Beyond those vital concerns, Americans are worried that the cartels will turn our cities and neighborhoods into the next front in the war. Drug trafficking and the ruthless violence it spawns know no borders.

So far, the United States has largely been spared. But it is in our national interest, and it is our solemn obligation, to take steps today to help curtail the killing in Mexico.

Americans are consumers of the drugs that pass through Mexico. As long as there is demand, the trade will produce the billions of dollars that fuel the cartels, corrupt public officials in Mexico and buy the guns killing those who get in their way. It is our responsibility to try our best to curb America's addiction to drugs.

We have another responsibility. The vast majority of the weapons used by the cartels as they fight each other over drug smuggling routes and target army and police officers come from the US. And they are horrific weapons. In Juarez and other battleground cities, the thugs aren't armed with Saturday night specials. The cartels maintain well-trained paramilitary hit squads that are often better equipped than the police. Their encrypted communications gear is state-of-the- art, and they have mobilized up to 80 vehicles in simultaneous strikes against multiple targets.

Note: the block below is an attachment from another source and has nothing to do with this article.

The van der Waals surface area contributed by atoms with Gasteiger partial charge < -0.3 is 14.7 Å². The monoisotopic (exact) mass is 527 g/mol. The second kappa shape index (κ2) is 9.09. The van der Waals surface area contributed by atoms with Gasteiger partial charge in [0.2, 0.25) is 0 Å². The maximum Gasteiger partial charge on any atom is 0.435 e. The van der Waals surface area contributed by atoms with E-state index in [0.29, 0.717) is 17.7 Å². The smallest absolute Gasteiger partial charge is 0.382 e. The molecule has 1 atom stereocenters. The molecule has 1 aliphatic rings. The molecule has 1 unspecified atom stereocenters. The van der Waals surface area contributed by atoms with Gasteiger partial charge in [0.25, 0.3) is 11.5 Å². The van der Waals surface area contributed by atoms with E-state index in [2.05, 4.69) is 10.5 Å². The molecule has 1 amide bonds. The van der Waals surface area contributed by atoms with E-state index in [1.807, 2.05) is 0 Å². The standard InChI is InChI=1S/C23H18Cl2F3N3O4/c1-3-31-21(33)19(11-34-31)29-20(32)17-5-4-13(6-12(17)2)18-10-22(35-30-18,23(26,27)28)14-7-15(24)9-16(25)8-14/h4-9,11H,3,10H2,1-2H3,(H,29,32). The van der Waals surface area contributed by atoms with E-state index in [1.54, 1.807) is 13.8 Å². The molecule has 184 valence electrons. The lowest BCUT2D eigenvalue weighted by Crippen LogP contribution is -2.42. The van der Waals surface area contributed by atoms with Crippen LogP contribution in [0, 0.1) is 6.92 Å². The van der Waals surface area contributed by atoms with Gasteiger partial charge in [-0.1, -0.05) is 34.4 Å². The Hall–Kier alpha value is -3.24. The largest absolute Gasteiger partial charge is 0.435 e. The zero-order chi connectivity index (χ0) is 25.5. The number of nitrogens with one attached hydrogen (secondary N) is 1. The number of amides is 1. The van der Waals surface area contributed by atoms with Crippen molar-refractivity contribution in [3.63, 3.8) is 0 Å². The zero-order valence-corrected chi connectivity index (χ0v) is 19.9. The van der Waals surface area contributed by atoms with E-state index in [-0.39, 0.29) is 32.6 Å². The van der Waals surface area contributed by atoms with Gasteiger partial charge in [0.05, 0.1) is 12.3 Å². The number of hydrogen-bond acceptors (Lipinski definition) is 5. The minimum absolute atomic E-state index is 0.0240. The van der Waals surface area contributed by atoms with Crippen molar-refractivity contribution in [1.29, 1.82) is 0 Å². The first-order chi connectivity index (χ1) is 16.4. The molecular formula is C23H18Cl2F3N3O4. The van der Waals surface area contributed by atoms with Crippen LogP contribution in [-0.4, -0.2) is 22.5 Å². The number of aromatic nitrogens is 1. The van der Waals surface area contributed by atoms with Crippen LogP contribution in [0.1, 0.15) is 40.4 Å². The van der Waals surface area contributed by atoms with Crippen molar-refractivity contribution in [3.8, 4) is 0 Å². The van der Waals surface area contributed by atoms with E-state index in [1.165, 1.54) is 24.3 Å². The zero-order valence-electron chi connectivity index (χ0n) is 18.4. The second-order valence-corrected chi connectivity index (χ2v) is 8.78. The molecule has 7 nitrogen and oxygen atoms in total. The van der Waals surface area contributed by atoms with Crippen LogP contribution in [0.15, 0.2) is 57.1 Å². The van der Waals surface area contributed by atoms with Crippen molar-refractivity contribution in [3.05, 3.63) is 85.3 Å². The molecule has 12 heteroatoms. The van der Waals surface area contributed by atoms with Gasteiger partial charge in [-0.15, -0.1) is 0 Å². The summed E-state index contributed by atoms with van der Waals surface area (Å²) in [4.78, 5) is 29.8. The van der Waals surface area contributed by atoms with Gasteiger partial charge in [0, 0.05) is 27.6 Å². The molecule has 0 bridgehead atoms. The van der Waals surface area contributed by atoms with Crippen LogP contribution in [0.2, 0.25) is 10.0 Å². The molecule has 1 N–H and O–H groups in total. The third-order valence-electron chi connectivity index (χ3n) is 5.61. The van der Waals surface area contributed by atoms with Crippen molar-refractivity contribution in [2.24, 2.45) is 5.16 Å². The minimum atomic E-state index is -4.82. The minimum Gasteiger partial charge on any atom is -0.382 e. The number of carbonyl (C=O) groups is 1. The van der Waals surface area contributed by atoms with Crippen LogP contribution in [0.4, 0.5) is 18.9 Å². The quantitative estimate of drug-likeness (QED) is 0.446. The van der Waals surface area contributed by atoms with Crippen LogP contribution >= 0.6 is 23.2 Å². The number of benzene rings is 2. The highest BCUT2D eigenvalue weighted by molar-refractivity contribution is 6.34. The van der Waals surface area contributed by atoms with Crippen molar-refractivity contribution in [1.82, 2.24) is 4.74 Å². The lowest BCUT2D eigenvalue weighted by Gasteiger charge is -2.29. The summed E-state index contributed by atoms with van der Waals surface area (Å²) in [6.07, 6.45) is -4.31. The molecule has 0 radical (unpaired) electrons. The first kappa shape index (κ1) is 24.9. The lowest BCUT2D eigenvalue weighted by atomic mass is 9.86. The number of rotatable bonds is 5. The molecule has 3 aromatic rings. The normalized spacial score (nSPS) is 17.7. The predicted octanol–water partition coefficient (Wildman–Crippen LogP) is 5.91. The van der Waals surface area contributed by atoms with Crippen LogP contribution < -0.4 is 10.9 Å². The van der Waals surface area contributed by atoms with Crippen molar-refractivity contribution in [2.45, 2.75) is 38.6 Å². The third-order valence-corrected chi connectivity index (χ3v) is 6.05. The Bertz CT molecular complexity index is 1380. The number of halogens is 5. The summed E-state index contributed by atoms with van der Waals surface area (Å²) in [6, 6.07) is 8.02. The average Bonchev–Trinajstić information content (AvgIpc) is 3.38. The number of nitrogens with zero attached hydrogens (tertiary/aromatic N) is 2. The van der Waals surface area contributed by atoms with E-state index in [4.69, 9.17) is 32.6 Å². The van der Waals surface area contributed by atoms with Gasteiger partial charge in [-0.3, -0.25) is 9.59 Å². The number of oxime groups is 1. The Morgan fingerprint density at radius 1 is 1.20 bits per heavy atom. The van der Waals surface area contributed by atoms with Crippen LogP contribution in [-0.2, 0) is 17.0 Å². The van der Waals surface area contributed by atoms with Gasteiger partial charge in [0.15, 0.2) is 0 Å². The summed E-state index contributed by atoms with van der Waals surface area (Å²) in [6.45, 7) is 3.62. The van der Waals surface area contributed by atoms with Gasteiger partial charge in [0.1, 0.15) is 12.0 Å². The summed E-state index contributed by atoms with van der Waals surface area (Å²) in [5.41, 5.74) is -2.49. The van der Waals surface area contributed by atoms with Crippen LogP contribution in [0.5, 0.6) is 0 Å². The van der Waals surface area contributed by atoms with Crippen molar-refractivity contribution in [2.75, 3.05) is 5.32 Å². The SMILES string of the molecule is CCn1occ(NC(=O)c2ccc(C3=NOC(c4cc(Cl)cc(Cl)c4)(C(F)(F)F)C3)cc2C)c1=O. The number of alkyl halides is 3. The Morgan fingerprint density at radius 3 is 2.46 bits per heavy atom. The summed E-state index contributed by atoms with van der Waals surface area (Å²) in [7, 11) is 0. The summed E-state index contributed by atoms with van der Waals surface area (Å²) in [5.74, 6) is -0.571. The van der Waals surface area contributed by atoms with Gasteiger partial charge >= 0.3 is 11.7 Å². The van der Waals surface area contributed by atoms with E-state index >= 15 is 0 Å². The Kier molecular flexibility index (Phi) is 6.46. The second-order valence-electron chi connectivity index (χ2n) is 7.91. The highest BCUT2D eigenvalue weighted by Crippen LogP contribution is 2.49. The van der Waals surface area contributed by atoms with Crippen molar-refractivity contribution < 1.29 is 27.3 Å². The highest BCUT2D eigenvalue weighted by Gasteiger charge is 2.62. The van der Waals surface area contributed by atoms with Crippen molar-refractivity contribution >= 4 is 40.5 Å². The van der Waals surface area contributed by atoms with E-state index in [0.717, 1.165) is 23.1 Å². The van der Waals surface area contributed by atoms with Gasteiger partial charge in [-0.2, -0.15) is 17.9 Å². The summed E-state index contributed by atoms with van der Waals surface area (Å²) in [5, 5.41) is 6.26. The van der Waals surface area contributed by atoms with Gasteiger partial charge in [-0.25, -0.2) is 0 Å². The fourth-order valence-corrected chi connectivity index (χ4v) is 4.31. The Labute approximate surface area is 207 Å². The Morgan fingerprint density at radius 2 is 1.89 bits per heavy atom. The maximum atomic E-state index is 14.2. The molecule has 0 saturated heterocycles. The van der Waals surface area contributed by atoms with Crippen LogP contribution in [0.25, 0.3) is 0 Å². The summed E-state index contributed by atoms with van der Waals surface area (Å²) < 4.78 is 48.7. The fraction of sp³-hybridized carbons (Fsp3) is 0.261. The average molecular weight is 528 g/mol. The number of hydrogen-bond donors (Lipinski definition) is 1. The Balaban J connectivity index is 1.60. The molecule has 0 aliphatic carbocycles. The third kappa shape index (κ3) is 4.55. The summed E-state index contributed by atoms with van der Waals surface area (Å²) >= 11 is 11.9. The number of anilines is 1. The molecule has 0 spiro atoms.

Let me give you an example. A year ago there was a shootout in Chihuahua City, about three hours drive south of here. A squad of Mexican soldiers cornered a team of hit men from the Juarez cartel hiding inside a safe house. The gun battle lasted three and a half hours. An army captain was killed and so were six hit men.

When the army entered the house, they found the six dead hit men wearing Level 4 body armor. This is designed to stop a high-powered rifle round - and it is a restricted export under U.S. law.

The killers were armed with M-16 style assault rifles with laser sights. They had hand grenades and tear gas canisters. They also had a .50 caliber Barrett sniper rifle, the weapon used by U.S. army snipers. This super rifle fires five-inch long cartridge that are accurate up to 1,500 meters and cut a body in half. Oh yes, the safe house was set up for a siege - there were IV bottles and other first- aid material.

The Mexican army called in the US Bureau of Alcohol, Tobacco and Firearms to trace the weapons. The trail led to two gun sellers in the United States who have since been arrested.

Unfortunately, this is a common story. Ninety percent of the weapons seized from the cartels and traced by ATF originated in the United States.

What is less common, however, is the cooperation that occurred in this case. Only about one out of every four weapons seized by Mexican authorities last year was submitted to the ATF so they could be traced back to purchasers and sellers in the United States. The Mexican government should provide the ATF with fuller access to these weapons.